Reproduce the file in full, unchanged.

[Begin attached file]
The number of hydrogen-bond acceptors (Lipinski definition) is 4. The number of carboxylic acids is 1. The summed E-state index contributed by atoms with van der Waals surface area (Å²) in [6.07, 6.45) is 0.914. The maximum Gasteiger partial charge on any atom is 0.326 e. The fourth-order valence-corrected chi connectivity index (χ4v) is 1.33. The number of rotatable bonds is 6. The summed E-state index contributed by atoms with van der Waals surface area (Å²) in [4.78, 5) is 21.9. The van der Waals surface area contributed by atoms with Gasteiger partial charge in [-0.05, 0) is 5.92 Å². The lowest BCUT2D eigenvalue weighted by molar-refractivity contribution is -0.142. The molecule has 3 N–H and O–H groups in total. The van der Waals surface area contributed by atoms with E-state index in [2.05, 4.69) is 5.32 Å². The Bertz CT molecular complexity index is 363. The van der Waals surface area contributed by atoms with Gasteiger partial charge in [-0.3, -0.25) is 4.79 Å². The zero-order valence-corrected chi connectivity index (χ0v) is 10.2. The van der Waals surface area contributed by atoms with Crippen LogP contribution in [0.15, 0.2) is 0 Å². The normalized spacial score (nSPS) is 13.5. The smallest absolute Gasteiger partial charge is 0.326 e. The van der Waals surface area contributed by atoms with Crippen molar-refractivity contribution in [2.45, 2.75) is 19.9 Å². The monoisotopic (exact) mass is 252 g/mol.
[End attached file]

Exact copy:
The number of hydrogen-bond acceptors (Lipinski definition) is 4. The number of carboxylic acids is 1. The summed E-state index contributed by atoms with van der Waals surface area (Å²) in [6.07, 6.45) is 0.914. The maximum Gasteiger partial charge on any atom is 0.326 e. The fourth-order valence-corrected chi connectivity index (χ4v) is 1.33. The number of rotatable bonds is 6. The summed E-state index contributed by atoms with van der Waals surface area (Å²) in [4.78, 5) is 21.9. The van der Waals surface area contributed by atoms with Gasteiger partial charge in [-0.05, 0) is 5.92 Å². The lowest BCUT2D eigenvalue weighted by molar-refractivity contribution is -0.142. The molecule has 3 N–H and O–H groups in total. The van der Waals surface area contributed by atoms with E-state index in [2.05, 4.69) is 5.32 Å². The Bertz CT molecular complexity index is 363. The van der Waals surface area contributed by atoms with Gasteiger partial charge in [-0.3, -0.25) is 4.79 Å². The zero-order valence-corrected chi connectivity index (χ0v) is 10.2. The van der Waals surface area contributed by atoms with Crippen LogP contribution in [0.15, 0.2) is 0 Å². The normalized spacial score (nSPS) is 13.5. The smallest absolute Gasteiger partial charge is 0.326 e. The van der Waals surface area contributed by atoms with Crippen molar-refractivity contribution in [2.45, 2.75) is 19.9 Å². The monoisotopic (exact) mass is 252 g/mol.